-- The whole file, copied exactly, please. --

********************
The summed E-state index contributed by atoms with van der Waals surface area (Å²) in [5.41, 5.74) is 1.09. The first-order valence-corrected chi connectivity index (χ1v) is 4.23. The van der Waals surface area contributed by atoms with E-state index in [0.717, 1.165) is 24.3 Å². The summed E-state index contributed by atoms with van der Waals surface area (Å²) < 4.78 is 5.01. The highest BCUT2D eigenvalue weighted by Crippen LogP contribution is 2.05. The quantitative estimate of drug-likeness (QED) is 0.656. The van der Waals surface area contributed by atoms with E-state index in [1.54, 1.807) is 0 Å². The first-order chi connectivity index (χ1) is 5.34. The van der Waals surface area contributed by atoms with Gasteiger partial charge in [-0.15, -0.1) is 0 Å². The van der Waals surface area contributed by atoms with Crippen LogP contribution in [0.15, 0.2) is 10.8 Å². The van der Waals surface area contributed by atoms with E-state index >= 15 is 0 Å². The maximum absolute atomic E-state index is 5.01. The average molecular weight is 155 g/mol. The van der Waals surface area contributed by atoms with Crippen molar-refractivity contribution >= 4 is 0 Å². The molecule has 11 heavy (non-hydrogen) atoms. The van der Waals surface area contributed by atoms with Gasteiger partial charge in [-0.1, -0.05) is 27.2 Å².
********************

The summed E-state index contributed by atoms with van der Waals surface area (Å²) in [5.41, 5.74) is 1.09. The first-order valence-corrected chi connectivity index (χ1v) is 4.23. The van der Waals surface area contributed by atoms with E-state index in [0.717, 1.165) is 24.3 Å². The summed E-state index contributed by atoms with van der Waals surface area (Å²) < 4.78 is 5.01. The highest BCUT2D eigenvalue weighted by Crippen LogP contribution is 2.05. The quantitative estimate of drug-likeness (QED) is 0.656. The van der Waals surface area contributed by atoms with E-state index in [1.54, 1.807) is 0 Å². The first-order chi connectivity index (χ1) is 5.34. The van der Waals surface area contributed by atoms with Gasteiger partial charge in [-0.15, -0.1) is 0 Å². The van der Waals surface area contributed by atoms with Crippen LogP contribution in [0.15, 0.2) is 10.8 Å². The van der Waals surface area contributed by atoms with E-state index >= 15 is 0 Å². The maximum absolute atomic E-state index is 5.01. The average molecular weight is 155 g/mol. The van der Waals surface area contributed by atoms with Crippen molar-refractivity contribution >= 4 is 0 Å². The molecule has 11 heavy (non-hydrogen) atoms. The van der Waals surface area contributed by atoms with Gasteiger partial charge in [-0.1, -0.05) is 27.2 Å².